Are too many Winston Cup drivers double-dipping in feeder series?
Winston Cup drivers have always had carte blanche to drop down to the Busch Series. Trouble is, they're doing it in large numbers this year and, as a result, could hinder the feeder system that produced Jeff Gordon and is currently the proving ground for young drivers such as Dale Earnhardt Jr., Matt Kenseth and Adam Petty.
Until this season the average number of Winston Cup drivers competing in a Busch race was three. At Las Vegas on March 6, a whopping 17 Cup drivers participated in a field of 43. A week later 14 muscled into the race at Atlanta, and last Saturday eight ran at Darlington. "There are too many Cup guys," says Busch regular and two-time points champion Randy LaJoie. "It's sending some of our regulars home, and it's hurting the young guys in gaining seat time." That is, drivers trying to work their way up through the system are being displaced because they can't qualify ahead of the better-equipped Winston Cup drivers.
Jimmy Spencer, who carpetbags in Busch as a driver and is also owner of the Busch car driven by Dick Trickle, counters, "If the Busch Series draws good crowds on Saturdays, it's because Mark Martin, Jeff Burton and especially Jeff Gordon are in those races." Gordon, who has been off the Busch circuit since 1993, plans to run in five of the 32 races this year, primarily because he and his Winston Cup crew chief, Ray Evernhan, formed their own Busch team during the off-season and secured a $1.5 million sponsorship from Pepsi for Gordon's appearance in a handful of races.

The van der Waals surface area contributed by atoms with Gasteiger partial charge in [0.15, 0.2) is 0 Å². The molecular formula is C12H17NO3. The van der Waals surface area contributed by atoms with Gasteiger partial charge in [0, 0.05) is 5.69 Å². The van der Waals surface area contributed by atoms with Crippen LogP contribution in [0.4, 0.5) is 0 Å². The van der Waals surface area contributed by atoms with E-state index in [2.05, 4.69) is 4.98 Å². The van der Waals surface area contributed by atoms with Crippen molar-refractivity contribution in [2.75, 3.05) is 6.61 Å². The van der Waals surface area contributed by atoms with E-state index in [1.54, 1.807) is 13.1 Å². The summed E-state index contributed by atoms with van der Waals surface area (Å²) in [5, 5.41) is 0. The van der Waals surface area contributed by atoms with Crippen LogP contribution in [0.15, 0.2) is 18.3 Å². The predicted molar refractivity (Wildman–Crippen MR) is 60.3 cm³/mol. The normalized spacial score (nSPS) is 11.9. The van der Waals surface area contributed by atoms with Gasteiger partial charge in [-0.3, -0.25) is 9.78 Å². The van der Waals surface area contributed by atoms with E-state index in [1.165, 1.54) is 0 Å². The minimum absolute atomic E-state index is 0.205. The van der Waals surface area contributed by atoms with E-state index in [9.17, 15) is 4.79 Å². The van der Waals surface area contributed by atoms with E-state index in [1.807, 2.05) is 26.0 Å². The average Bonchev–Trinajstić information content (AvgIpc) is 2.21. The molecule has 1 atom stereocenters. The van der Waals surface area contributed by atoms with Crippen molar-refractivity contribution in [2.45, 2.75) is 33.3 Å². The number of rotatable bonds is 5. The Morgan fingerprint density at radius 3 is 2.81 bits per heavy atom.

The downside to competing in the Busch races for Gordon and other big-name drivers is the risk of an injury that could hamper or ruin their Winston Cup title prospects. Last Friday, Bobby Labonte broke his right collarbone while qualifying for the Busch race and had to shorten his time behind the wheel in Sunday's Winston Cup race. In Gordon's case the marquee name for all NASCAR racing could be knocked out of action. "They're making [an extra] half-million dollars a year each, that's what they're doing," LaJoie says of the stars. "What might put an end to it is if one of them does get hurt on a Saturday."
Tennis and golf don't allow Pete Sampras and Tiger Woods, respectively, to enter satellite tour events. "This is the only sport that allows such a thing," says Lajoie. "Let us have our series back."
Dale Earnhardt Jr.
Can't Stand Success
Dale Earnhardt's life as the most-heralded, best-financed Winston Cup prospect in the history of NASCAR has become, he says, "an overwhelming pain in the ass." Earnhardt, 24, is the reigning Busch Series champion, where he won seven races last year, but heading into Saturday's Coca-Cola 300 at Texas Motor Speedway, site of his inaugural victory last April, he's winless through five races this season.
"A lot of people say, 'You ought to be grateful, man. You've got the opportunity of a lifetime, blah, blah,' " Earnhardt says, "but they don't have to walk in these shoes. You can't eat, you can't sleep, you can't do anything without thinking about it—and dreading that life will never be like it was. A lot of advantages and rewards come with this [situation], but hell, you're so busy you don't have time to enjoy it. So sometimes you wonder, what the hell good is it?"
On May 30, in the Coca-Cola 600 in Charlotte, Earnhardt will make his Winston Cup debut under an eight-year, $80 million sponsorship from Budweiser. A huge publicity campaign—"Countdown to E-Day"—is planned. "Hell week" is what he says he's anticipating.